Access for all: meet the organisations and developers supporting disabled players

AbleGamers

AbleGamers’ Game Accessibility Lab at 2012’s Abilities Expo in Chicago. Image credit.

Carlos Vasquez can hold his own against the very best Mortal Kombat players in the world. He competes in tournaments and reached the finals of his pool at EVO 2013, despite having being rendered blind by closed-angle glaucoma. Vasquez has memorised the game’s combos, along with their audio cues, so he can play at the highest level using only what he hears.

Vasquez and many others are indicative of the inclusiveness of gaming as a hobby – take League Of Legends player Keith ‘Aieron’ Knight, whose muscular dystrophy forces him to use his face and feet in lieu of his hands. Even so, there’s an accessibility gulf between the massmarket game and disabled players.

Xbox One and PlayStation 4 currently rate “somewhere between apocalyptic and horrible” for accessibility, according to Steve Spohn, the COO of charity AbleGamers. The major problem, he explains, is that custom controller support is bare-boned on Xbox One and nonexistent on PS4, meaning that none of the peripherals popular among physically impaired players work.

The World Health Organisation counts over one billion people as suffering from some form of disability, of whom nearly 200 million have some degree of ‘profound’ impairment. Most of these billion-plus, Spohn says, “only need a little help, such as remapping controls or maybe one device that helps them use an additional input”. A returning soldier who lost one of his arms, or a stroke victim left numb on one side, might be easily enabled with a foot pedal. AbleGamers and charity SpecialEffect try to step in with personalised solutions that allow disabled players to enjoy their favourite games even if they can’t hold a controller or see what’s onscreen. But in most cases, smart development is a better solution than custom peripherals.

It’s not just custom controllers; game designers can help make their games more accessible. Image credit.

Last year, Brian Schmidt turned his 25 years of experience in designing audio systems and composing soundtracks for games to developing a title for the visually impaired. Ear Monsters entered a blossoming genre of audio games on iOS, where it was met warmly after a few kinks were ironed out. “I naïvely thought that if I played with a blindfold or covered the screen,” says Schmidt, “that I would be able to emulate the blind player experience. I was wrong.”

Schmidt had the screen automatically rotate so that it could never be upside down, but this left many blind players complaining that the game was backwards, because they often tilt the screen away from them or place the device on their lap. Blind players also struggled to figure out the potential monster positions, represented for sighted players by small circles on the screen. Schmidt learned and added tutorial hints in the game’s VoiceOver mode.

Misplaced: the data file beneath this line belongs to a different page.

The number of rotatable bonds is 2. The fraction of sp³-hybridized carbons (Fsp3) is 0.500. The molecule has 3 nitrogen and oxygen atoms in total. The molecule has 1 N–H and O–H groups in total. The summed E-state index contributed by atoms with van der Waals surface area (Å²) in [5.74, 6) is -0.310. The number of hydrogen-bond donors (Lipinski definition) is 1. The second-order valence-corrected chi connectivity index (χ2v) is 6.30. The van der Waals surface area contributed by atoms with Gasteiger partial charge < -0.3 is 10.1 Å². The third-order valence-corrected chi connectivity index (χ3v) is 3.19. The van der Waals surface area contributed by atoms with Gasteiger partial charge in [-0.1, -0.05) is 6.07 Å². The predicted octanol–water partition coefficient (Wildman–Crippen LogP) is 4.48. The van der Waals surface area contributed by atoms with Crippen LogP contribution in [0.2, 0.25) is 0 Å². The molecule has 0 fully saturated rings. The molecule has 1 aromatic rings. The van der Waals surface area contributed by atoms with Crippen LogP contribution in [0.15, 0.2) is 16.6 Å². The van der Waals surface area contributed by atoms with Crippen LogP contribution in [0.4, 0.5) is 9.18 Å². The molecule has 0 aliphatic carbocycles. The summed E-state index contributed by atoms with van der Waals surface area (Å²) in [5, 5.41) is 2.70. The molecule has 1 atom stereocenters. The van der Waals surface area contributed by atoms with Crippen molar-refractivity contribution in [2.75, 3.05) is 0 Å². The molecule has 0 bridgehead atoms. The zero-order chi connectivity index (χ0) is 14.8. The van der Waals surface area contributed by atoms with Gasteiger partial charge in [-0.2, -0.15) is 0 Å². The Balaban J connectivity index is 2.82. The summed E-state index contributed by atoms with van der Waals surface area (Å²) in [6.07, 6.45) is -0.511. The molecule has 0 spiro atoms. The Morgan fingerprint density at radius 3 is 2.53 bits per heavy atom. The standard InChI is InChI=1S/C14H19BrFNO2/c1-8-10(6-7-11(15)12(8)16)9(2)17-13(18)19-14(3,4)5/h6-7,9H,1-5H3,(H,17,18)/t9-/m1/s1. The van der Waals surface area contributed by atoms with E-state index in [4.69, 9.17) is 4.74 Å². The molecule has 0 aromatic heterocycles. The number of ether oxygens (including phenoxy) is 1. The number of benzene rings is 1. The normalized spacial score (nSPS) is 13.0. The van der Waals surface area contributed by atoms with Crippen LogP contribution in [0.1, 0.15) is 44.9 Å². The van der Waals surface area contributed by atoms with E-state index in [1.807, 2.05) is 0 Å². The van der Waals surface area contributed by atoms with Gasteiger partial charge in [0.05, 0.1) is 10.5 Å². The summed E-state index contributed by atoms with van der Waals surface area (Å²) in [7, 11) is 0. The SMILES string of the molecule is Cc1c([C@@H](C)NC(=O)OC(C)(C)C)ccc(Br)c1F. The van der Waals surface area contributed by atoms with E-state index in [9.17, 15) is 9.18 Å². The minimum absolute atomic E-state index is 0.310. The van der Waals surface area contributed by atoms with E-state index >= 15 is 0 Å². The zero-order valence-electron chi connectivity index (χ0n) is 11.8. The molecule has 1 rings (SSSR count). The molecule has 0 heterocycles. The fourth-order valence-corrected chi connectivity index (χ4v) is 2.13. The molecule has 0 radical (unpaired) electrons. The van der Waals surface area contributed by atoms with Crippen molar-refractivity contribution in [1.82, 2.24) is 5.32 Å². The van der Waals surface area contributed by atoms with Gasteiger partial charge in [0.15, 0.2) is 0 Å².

The only way to account for these kinds of problems is to get people with disabilities in as testers, he says. Which is exactly what Lindsay Lauters Miller is trying to do at Castle Crashers developer The Behemoth, where she heads user experience and testing. “Recruitment is always a little tricky,” she says, “but we’ve had a lot of success with getting people to come in via word of mouth and by partnering with different game-related clubs and organisations in San Diego.”

Miller’s investment is personal: her husband’s motor impairments make it difficult for him to handle a controller in a precise way, so she consults the website gameaccessibilityguidelines.com as well as AbleGamers’ ‘Includification’ document when compiling user test reports.

“What’s an impassable barrier for
someone with an impairment is usually
still a bit of a barrier for everyone else”

Following accessibility guidelines has knock-on benefits for everyone, too. “What’s an impassable barrier for someone with an impairment is usually still a bit of a barrier for everyone else,” Ian Hamilton, a consultant and former BBC senior designer, explains. “You can’t mess with a game’s core mechanic; if you do that, you’ve made the essence of the game inaccessible to everyone, but most accessibility guidelines are simply good game design that benefits all players.”

Spohn agrees. “If you have a tutorial that’s horrible,” he says, “then you’re not only shunning the people who have cognitive disabilities, you’re [also] shunning everyone who doesn’t just want to pick up the game and go.”

For hardware and software developers, the steps necessary to make gaming more inclusive are mostly minor, and colour-blind modes and subtitles are just the start. Impairment can strike through accident, illness or age, and accessible design, where possible, is an investment that could one day be more personally beneficial than any young designer may yet realise. “Gaming has become a therapy,” Spohn says, “and this kind of accessibility has become a quality-of-life issue more than an entertainment issue.”